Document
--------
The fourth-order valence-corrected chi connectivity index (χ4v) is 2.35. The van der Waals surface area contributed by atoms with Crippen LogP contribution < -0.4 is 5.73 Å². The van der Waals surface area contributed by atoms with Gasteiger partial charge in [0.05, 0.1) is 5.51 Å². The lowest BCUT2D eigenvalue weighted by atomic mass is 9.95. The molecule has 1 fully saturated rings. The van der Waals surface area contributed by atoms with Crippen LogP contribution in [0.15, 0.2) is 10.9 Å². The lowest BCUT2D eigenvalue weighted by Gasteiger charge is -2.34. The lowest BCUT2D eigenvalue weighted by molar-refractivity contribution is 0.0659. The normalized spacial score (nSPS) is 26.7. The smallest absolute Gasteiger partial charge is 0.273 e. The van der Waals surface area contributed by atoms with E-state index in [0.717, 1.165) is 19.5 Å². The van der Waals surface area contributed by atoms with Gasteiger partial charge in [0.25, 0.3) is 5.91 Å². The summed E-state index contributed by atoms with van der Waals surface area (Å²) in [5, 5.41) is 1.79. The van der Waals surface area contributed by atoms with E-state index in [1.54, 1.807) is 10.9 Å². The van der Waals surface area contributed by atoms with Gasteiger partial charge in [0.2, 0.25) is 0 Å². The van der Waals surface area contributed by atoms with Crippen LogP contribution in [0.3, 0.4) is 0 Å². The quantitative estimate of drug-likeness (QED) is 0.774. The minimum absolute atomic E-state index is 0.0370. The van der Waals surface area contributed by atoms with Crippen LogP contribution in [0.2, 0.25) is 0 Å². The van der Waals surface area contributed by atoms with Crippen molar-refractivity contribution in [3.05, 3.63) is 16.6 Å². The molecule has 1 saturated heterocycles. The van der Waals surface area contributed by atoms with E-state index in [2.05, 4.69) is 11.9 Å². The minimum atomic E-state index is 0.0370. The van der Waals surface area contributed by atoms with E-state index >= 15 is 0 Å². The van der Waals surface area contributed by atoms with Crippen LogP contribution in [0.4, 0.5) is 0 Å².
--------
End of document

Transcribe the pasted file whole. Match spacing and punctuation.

The fourth-order valence-corrected chi connectivity index (χ4v) is 2.35. The van der Waals surface area contributed by atoms with Crippen LogP contribution < -0.4 is 5.73 Å². The van der Waals surface area contributed by atoms with Gasteiger partial charge in [0.05, 0.1) is 5.51 Å². The lowest BCUT2D eigenvalue weighted by atomic mass is 9.95. The molecule has 1 fully saturated rings. The van der Waals surface area contributed by atoms with Crippen LogP contribution in [0.15, 0.2) is 10.9 Å². The lowest BCUT2D eigenvalue weighted by Gasteiger charge is -2.34. The lowest BCUT2D eigenvalue weighted by molar-refractivity contribution is 0.0659. The normalized spacial score (nSPS) is 26.7. The smallest absolute Gasteiger partial charge is 0.273 e. The van der Waals surface area contributed by atoms with E-state index in [0.717, 1.165) is 19.5 Å². The van der Waals surface area contributed by atoms with Gasteiger partial charge in [0.25, 0.3) is 5.91 Å². The summed E-state index contributed by atoms with van der Waals surface area (Å²) in [5, 5.41) is 1.79. The van der Waals surface area contributed by atoms with E-state index in [1.54, 1.807) is 10.9 Å². The van der Waals surface area contributed by atoms with Gasteiger partial charge in [0.2, 0.25) is 0 Å². The van der Waals surface area contributed by atoms with Crippen LogP contribution in [0.3, 0.4) is 0 Å². The quantitative estimate of drug-likeness (QED) is 0.774. The minimum absolute atomic E-state index is 0.0370. The van der Waals surface area contributed by atoms with Crippen LogP contribution in [0.2, 0.25) is 0 Å². The van der Waals surface area contributed by atoms with Crippen molar-refractivity contribution in [3.05, 3.63) is 16.6 Å². The molecule has 1 saturated heterocycles. The van der Waals surface area contributed by atoms with E-state index in [2.05, 4.69) is 11.9 Å². The minimum atomic E-state index is 0.0370. The van der Waals surface area contributed by atoms with E-state index >= 15 is 0 Å². The van der Waals surface area contributed by atoms with Crippen LogP contribution in [0.4, 0.5) is 0 Å².